The Pick List: This Week’s Recommended Events

Thursday, June 18


John Murphy, artistic director of The Cabiri, has been combining the fantastical and the anthropological for years with performances that are like a graduate seminar in comparative religion meeting under a circus tent. Ezid, their newest work, and the middle section of their TEA Trilogy, illustrates creation tales from the eastern Mediterranean, reaching back to the era where gods walked the earth and made humans to worship them. You can follow along with the reading list if you like, or just let the theatrical effects sweep you up—the two choices together are even more powerful. (Through Sat.) Cornish Playhouse, 201 Mercer St. (Seattle Center), 800-838-3006, $20–$50. 7:30 p.m.

Disguise: Masks and Global African Art

Let me immediately stop you from thinking this is a history show, with all the dull anthropology and colonial guilt that implies. Instead, this is a contemporary show featuring 10 emerging artists with roots in Kenya, Nigeria, South Africa, and even Japan. (Remember the “global” part, which extends to the U.S., too.) Several of those artists will be on hand for this week’s opening events; and not all of them are strictly mask-makers. Performance and music will be part of some installations on view, and videos document other ceremonies and masquerades of the digital age. The reference points are wide-ranging among this disparate group: contemporary politics, urban planning, Franz Kafka’s The Metamorphosis, modern animation, wandering herds of deer, and the concealment/assumption of identity that always comes with mask-wearing. Performing live during Friday’s opening party will be Brendan Fernandes, Saya Woolfalk, Jacolby Satterwhite, and Wura-Natasha Ogunji. (Through Sept. 7.) Seattle Art Museum, 1300 First Ave., 654-3121, $19.50. 10 a.m.–9 p.m. (Night of Disguise opening party, 7–11 p.m. Fri.)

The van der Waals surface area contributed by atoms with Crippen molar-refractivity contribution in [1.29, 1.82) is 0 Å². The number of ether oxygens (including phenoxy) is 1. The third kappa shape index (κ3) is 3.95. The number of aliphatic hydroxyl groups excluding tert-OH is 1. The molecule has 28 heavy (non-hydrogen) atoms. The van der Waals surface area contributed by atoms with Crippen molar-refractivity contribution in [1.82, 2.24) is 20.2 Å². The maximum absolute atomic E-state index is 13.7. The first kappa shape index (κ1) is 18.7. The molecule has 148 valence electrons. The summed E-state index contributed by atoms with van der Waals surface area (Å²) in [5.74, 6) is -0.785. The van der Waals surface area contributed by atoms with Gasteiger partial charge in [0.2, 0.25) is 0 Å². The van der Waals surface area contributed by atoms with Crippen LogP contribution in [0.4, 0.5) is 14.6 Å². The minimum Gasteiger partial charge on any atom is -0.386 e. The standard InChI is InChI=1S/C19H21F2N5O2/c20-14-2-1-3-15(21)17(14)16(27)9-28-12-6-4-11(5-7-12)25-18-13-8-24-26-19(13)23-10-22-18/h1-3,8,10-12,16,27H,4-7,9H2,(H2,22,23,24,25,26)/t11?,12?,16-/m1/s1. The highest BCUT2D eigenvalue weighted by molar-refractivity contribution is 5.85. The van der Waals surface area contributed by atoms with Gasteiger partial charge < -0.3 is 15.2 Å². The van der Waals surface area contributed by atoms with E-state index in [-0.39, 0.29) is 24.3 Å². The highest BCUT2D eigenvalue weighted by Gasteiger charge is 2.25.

James Longhurst

It’s summer (well, officially beginning on Sunday), which means bike season, which means more riders on the road and more conflict with cars. That, in the comments section to any Seattle Times bicycle story, causes a fresh eruption of the war-on-cars/“Bicyclists should be taxed” vitriol. But Wisconsin historian Longhurst seeks to turn down such inflammatory rhetoric, despite the bellicose title to his Bike Battles: A History of Sharing the American Road (UW Press, $39.95). In six chapters, he traces the history of what is essentially road-sharing: first horses and carts mixed with pedestrians; then trolleys and buses; then, after WWII, an overwhelming shift, funded by federal highway dollars, to the primacy of the car. Longhurst—who admits to being a nervous bicycle commuter—repeatedly returns to the notion of the commons, that we all own the public right of way.

Pavement in this sense can be understood as a scarce resource that must be allocated and regulated for the public good. That was easier when cars were a rarity, the playthings of the rich; the rest of us walked or used public transportation. But now, any commuter will tell you, cars no longer work. In affluent, congested cities like Seattle, the wheel has turned. Bicycles, seemingly cheating their way through traffic, have become freighted with the symbolism of perpetual gridlock and made a scapegoat for such forces. (And here come Uber, Lyft, and Google’s self-driving car to disrupt things further.) Longhurst reminds us how the ’70s bike boom was partly a response to the OPEC fuel shocks. Today, he writes of our gas-tax-supported Highway Trust Fund, “It is stunningly ironic that this source of funding is drying up just as much of the highway infrastructure is nearing the end of its life.” Ironic, yes, but also an opportunity. Eagle Harbor Books, 157 Winslow Way E. (Bainbridge Island), 842-5332, Free. 7:30 p.m. (Also: Seattle Central Library, free, 3 p.m. Sat.)